We take great pride in offering a professional and personalized Islamic Will writing service.
- 250 British pounds£250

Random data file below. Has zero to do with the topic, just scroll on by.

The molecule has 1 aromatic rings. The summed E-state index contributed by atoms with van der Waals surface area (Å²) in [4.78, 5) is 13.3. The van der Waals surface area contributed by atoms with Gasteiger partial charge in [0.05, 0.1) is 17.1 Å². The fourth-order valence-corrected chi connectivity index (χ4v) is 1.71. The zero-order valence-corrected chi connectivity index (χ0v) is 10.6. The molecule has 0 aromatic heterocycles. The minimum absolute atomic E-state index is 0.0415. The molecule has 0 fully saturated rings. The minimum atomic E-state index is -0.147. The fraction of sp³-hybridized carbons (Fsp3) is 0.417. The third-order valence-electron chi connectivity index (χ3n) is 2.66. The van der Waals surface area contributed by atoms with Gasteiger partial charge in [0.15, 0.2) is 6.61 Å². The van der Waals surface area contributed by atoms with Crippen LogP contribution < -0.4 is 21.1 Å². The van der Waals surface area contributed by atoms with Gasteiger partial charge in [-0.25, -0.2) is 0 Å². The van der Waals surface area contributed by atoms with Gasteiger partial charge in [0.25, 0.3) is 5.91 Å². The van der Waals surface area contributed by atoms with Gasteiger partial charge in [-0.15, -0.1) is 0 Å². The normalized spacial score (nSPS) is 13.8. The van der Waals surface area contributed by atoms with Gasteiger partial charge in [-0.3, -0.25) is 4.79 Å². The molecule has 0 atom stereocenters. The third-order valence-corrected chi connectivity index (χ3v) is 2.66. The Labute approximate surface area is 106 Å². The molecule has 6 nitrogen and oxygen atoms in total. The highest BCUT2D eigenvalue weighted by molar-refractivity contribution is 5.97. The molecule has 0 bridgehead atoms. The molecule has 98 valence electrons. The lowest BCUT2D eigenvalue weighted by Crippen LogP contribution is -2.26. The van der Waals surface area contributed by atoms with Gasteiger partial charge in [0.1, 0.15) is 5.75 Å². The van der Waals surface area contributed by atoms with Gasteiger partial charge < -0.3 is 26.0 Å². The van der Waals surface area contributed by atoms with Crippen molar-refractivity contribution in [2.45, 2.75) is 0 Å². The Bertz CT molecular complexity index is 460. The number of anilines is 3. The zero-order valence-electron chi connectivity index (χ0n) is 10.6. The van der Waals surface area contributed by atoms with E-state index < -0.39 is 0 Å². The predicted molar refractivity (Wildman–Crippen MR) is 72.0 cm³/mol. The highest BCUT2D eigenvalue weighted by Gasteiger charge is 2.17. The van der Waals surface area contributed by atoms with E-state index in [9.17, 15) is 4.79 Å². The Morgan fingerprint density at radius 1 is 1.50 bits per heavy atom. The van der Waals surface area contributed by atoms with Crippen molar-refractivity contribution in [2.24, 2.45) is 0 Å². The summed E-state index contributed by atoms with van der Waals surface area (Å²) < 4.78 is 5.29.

What is an Islamic will? An Islamic will is a legally-binding document that specifies the beneficiaries to whom a person's assets (property, possessions, money) will be distributed upon their return to Allah (SWT). It encompasses two categories of individuals: - Ascendants: Including your spouse (husband/wife) and parents. - Descendants: Your children, grandchildren, and siblings (both full siblings and half-siblings). A will can also incorporate bequests for charitable purposes. Meaning of Wasiyyah in Islam Wasiyyah or Wasiya in Islam refers to the declaration made by an individual during their lifetime regarding the distribution of their property and the arrangements to be executed in accordance with Islamic law after their demise. Hence, this concept aligns with a "will" in domestic law. What is the law for wills in Islam? In Islam, a will must be made by the person while they are alive. A will serves the purpose of organizing one's property and assets, ensuring their distribution for the benefit of others or for charitable causes. "It is the duty of a Muslim who has anything to bequeath not to let two nights pass without writing a will about it" (Bukhari). Therefore, the creation of Islamic wills holds great importance within an Islamic framework. How to Create an Islamic Will that is Legal in the UK While it is possible to create a will independently, seeking legal advice from a lawyer is advisable. At Kang Asset Management, we provide this service to our Muslim community. To create an Islamic will that is legally recognized in the UK and most other countries, you must fulfill the following conditions based on UK law: - You must be 18 years old or older. - You must be of sound mind. - Your will must be in written form (oral declarations are not legally binding). - You must state that you are the author of the will. - You must declare that this is your last will, rendering any prior wills invalid. - You need to sign and date the will in the presence of two witnesses. - Neither of the witnesses can be your spouse or beneficiaries of the will. For full legal guidance, we recommend consulting a solicitor (lawyer). For Islamic guidelines, a scholar can provide Sharia-compliant advice.